How to make a mouse trap work

Updated February 21, 2017

When you have mice, your only thought is how to get rid of them quickly. So, you rush out and purchase several mouse traps, but you can't seem to catch the mice that are plaguing your home. Mouse traps, either live or snap, are effective when used correctly. This includes the proper baiting and set up. While some of these steps deal specifically with snap traps, most of the tips regarding baiting and placement are good for live traps as well.

Purchase snap traps with an expanded trigger, which have a higher capture rate than those with a narrow trigger.

Use at least six traps or more in your house. You need to use enough traps to make the trapping period short. Most people don't use enough traps when trying to catch mice.

Place traps in an area where mice are active. Look for mouse droppings and other evidence of mouse activity. If you are unsure where the mice are active, dust a few areas with flour and look for mouse tracks. Mice have poor eyesight and tend to travel close to objects and walls.

Position the traps so they are close to the wall or object with the trigger next to the wall. For best results, you should place the trap so it is vertical to the wall (making a T shape). If desired, you can place two traps side by side.

Space mouse traps so they are 10 feet from each other, close to the nest. Mice will not travel further than 40 to 50 feet from their nest in search for food.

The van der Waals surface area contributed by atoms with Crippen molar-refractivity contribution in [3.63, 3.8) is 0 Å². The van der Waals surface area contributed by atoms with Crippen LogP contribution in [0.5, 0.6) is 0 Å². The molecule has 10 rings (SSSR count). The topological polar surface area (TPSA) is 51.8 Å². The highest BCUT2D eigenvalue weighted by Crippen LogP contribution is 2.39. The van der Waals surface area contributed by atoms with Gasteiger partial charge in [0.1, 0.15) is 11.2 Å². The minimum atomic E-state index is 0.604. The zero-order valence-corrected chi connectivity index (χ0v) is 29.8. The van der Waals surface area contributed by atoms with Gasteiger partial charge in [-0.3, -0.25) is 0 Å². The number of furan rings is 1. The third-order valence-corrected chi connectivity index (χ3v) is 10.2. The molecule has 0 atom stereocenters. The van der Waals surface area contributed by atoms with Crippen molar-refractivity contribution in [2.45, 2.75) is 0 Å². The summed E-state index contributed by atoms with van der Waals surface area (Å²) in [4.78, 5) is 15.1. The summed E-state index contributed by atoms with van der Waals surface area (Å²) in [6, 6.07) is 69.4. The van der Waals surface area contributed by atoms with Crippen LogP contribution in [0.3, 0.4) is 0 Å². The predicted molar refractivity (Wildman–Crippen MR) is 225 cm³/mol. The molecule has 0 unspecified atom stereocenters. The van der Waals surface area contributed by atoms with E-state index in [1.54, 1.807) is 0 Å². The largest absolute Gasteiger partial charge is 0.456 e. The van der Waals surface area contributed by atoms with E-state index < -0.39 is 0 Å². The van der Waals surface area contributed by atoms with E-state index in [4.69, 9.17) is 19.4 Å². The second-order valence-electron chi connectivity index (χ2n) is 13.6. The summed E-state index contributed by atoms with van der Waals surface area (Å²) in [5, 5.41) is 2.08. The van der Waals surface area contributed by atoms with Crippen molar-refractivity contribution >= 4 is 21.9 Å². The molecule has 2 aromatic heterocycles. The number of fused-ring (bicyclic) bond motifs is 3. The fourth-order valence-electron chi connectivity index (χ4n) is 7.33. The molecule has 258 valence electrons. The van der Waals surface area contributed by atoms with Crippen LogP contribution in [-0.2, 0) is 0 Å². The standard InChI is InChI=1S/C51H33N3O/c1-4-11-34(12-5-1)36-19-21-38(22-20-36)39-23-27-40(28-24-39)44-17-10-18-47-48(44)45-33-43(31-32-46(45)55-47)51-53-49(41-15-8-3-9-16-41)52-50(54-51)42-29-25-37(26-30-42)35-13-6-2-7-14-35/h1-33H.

Use the right bait. If using food, choose foods that have strong odours such as peanut butter or bacon. You only need a small amount, about the size of a pea. Other foods that are good to use include chocolate, gum drops, nuts and dried fruit. Do not use cheese, because it tends to go rancid quickly and become ineffective. You might also try using a bit of rolled oats to make a trail to the trap.

Prebait the traps by leave them unset until the bait has been taken. Once this occurs, you can rebait the trap and set it. You may need to prebait your traps again after you have successfully caught a mouse.

If the food disappears without catching anything, adjust your trigger to make it more sensitive. You can adjust the sensitivity by bending the trigger arm or by spraying the trap with a lubricant. If this continues happening, your problem might be insects and not mice. Another option is to secure a cloth over the trigger and apply a food bait. The cloth will absorb some of the food, causing the mouse to tug on the cloth. When it does, it will spring the trap.

Move the traps to a new location every few days if you have not caught anything or the bait has not been taken (when prebaiting).


Release live mice at least 1 mile from your home.


Set traps where they will not come in contact with children or pets. Check traps daily, preferably in the mornings. Wear gloves when handling used traps. Dispose of mice in a sealed plastic bag in an outside dustbin or by burying it to avoid spreading disease.

Cite this Article A tool to create a citation to reference this article Cite this Article

About the Author

Darcy Logan has been a full-time writer since 2004. Before writing, she worked for several years as an English and special education teacher. Logan published her first book, "The Secret of Success is Not a Secret," and several education workbooks under the name Darcy Andries. She received her Bachelor of Arts in English and Master of Arts in special education from Middle Tennessee State University.